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Education Stakeholders Meet To Strategise On Ebola Crisis


Stakeholders in the educational sector have met in Accra to discuss and strategise on how to prevent and respond to the Ebola Viral Disease (EVD) to protect students from basic and second cycle schools.

The meeting, was attended by an inter-ministerial committee, representatives from the Ministries of Health, Transport, Education and the Ghana Health Service. The first meeting was for the tertiary level where institutions open earlier than the pre-tertiary level.

Other stakeholders include representatives of parents, Directors of Education, representatives from Conference of Heads of Assisted Secondary Schools (CHASS), District Directors, representatives from private schools and religious heads.

Opening the forum, the Education Minister, Prof. Naana Jane Opoku Agyemang, said even though education is the focus for the meeting, transport, health and other sectors are needed because of the nature of work of the education sector.

The Minister noted that the education sector is vulnerable to the EVD because many people come together under one roof for longer period of hours. These hours also increases where boarders were involved, this, she said, would not augur well if there should be an outbreak of the virus.

This, she said gives the people in the sector an important role to play by teaching students well on the virus.

Prof. Opoku Agyemang noted that the preparedness of the Ministry is key, thus it is important to get information to know what to do and where to go when there is a reported case in order to avoid panic.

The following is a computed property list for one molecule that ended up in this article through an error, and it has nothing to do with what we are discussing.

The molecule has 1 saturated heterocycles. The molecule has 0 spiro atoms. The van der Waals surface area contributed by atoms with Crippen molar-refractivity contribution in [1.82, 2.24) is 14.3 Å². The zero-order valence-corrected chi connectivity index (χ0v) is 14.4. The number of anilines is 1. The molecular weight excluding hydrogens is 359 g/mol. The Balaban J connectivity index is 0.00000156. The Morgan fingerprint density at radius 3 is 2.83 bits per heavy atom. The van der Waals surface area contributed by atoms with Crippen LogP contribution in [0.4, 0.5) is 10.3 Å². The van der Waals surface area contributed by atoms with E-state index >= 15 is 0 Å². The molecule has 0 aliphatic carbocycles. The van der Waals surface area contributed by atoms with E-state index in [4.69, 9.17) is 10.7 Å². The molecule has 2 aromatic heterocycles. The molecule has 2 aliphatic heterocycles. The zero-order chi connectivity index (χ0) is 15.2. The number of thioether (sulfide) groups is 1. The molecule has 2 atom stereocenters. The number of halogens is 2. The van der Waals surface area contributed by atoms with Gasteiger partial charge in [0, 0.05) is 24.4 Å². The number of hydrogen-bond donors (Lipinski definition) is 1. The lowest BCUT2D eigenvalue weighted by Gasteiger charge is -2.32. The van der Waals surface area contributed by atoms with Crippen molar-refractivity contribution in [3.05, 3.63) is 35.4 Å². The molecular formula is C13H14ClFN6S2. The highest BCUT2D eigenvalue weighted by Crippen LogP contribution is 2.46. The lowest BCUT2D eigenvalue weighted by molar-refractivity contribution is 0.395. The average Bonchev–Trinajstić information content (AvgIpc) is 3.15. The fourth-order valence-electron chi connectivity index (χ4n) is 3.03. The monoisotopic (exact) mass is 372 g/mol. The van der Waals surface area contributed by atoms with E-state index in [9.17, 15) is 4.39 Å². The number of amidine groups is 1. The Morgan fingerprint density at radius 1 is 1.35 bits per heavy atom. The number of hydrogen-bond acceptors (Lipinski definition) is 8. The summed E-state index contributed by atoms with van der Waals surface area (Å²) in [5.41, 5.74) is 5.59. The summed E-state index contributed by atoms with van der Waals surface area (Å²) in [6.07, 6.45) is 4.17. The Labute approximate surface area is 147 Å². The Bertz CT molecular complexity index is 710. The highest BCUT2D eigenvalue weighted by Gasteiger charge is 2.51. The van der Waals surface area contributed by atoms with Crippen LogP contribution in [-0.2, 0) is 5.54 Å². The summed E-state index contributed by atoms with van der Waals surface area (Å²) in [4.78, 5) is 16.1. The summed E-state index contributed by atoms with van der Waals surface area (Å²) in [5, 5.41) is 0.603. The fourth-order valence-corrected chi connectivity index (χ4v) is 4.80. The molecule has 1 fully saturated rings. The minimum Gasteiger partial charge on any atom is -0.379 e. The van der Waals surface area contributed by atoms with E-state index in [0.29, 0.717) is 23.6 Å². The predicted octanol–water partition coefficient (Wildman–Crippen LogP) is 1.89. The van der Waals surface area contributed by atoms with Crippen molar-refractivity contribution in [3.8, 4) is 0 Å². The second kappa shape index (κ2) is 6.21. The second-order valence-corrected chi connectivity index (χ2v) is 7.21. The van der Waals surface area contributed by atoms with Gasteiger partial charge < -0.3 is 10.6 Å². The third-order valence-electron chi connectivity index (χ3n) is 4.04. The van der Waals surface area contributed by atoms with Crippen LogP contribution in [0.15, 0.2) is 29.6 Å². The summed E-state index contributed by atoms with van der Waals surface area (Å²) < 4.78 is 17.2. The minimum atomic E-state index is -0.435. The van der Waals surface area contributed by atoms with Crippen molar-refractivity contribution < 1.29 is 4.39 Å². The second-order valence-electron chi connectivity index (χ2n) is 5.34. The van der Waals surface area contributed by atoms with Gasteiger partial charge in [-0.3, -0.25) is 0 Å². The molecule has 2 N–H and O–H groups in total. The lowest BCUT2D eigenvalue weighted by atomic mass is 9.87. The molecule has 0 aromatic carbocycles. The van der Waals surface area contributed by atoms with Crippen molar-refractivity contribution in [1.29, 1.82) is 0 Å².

Dr. Kyei Fareed, Head of Department of Disease Control of the Ghana Health Service, said there has been a national preparedness responds plan by government since the outbreak of the virus was heard in the sub region.

The plan is to ensure that the disease does not enter Ghana from outside our boarders, he said at the Kotoka International Airport, there is screening involving paper work, where people who enter are questioned about the disease and its symptoms.

Also questions on whether a person has come into contact with EVD patient by caring for, buried or stayed with a patient would have to be answered at the airport.

He said when a case is suspected the person would be held in the airport Holding Room, and a blood specimen of the person would be sent to Noguchi for laboratory test to confirm.

At the various points of entry in the country, Dr. Fareed said there are health workers who have been trained on the EVD. Out of 57 entry points, 14 have been designated based on international health regulations requirements.

Letters have also been sent to Metropolitan, Municipal and District Chief Assemblies (MMDCEs) to dialogue with their chiefs so that they would inform the communities to be on the alert for Ghanaians who would come from EVD infested countries by boats. The communities are to alert authorities if any of these persons show symptoms of the EVD.

The Acting Deputy Director-General of the Ghana Education Service (GES), Mr. Charles Aheto-Tsegah, suggested to stakeholders to have discussion with heads of second cycle schools to get every student screened when they re-opened before they were allowed into their dormitories.

He revealed that the GES in collaboration with the UNICEF, has put together a multi-sectorial group that will help in preparing educational materials on EVD. He said the material is under-going some modification and was hopeful that it will be ready before the re-opening of the second-cycle institutions by September 16, 2014.

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